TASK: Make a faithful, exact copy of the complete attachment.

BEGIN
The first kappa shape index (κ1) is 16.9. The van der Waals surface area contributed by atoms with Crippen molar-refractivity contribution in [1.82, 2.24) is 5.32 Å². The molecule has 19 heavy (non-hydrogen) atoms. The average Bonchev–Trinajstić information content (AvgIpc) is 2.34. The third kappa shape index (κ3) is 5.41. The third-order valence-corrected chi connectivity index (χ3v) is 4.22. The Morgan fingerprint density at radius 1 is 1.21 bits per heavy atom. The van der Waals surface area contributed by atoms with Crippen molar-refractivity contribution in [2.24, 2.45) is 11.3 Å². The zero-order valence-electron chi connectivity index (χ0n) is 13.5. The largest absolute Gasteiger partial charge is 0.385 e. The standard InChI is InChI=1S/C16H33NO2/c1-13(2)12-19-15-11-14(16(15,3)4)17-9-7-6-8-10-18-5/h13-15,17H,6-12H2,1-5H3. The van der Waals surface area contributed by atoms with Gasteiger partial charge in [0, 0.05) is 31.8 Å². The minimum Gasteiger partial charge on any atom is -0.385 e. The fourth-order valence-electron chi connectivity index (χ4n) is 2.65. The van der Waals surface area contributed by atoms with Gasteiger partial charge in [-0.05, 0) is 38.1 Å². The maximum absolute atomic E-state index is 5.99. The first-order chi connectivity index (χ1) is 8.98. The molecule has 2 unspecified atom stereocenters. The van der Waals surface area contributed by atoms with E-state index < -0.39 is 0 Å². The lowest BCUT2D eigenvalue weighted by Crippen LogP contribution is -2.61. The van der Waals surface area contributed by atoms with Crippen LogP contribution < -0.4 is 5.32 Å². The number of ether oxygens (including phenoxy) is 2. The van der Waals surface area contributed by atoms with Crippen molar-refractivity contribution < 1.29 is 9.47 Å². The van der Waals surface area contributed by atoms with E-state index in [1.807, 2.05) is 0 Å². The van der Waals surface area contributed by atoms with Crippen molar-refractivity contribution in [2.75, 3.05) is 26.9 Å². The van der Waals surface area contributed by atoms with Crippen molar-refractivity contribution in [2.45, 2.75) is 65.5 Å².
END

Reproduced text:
The first kappa shape index (κ1) is 16.9. The van der Waals surface area contributed by atoms with Crippen molar-refractivity contribution in [1.82, 2.24) is 5.32 Å². The molecule has 19 heavy (non-hydrogen) atoms. The average Bonchev–Trinajstić information content (AvgIpc) is 2.34. The third kappa shape index (κ3) is 5.41. The third-order valence-corrected chi connectivity index (χ3v) is 4.22. The Morgan fingerprint density at radius 1 is 1.21 bits per heavy atom. The van der Waals surface area contributed by atoms with Crippen molar-refractivity contribution in [2.24, 2.45) is 11.3 Å². The zero-order valence-electron chi connectivity index (χ0n) is 13.5. The largest absolute Gasteiger partial charge is 0.385 e. The standard InChI is InChI=1S/C16H33NO2/c1-13(2)12-19-15-11-14(16(15,3)4)17-9-7-6-8-10-18-5/h13-15,17H,6-12H2,1-5H3. The van der Waals surface area contributed by atoms with Gasteiger partial charge in [0, 0.05) is 31.8 Å². The minimum Gasteiger partial charge on any atom is -0.385 e. The fourth-order valence-electron chi connectivity index (χ4n) is 2.65. The van der Waals surface area contributed by atoms with Gasteiger partial charge in [-0.05, 0) is 38.1 Å². The maximum absolute atomic E-state index is 5.99. The first-order chi connectivity index (χ1) is 8.98. The molecule has 2 unspecified atom stereocenters. The van der Waals surface area contributed by atoms with E-state index < -0.39 is 0 Å². The lowest BCUT2D eigenvalue weighted by Crippen LogP contribution is -2.61. The van der Waals surface area contributed by atoms with Crippen LogP contribution < -0.4 is 5.32 Å². The number of ether oxygens (including phenoxy) is 2. The van der Waals surface area contributed by atoms with Crippen molar-refractivity contribution < 1.29 is 9.47 Å². The van der Waals surface area contributed by atoms with E-state index in [1.807, 2.05) is 0 Å². The van der Waals surface area contributed by atoms with Crippen molar-refractivity contribution in [2.75, 3.05) is 26.9 Å². The van der Waals surface area contributed by atoms with Crippen molar-refractivity contribution in [2.45, 2.75) is 65.5 Å².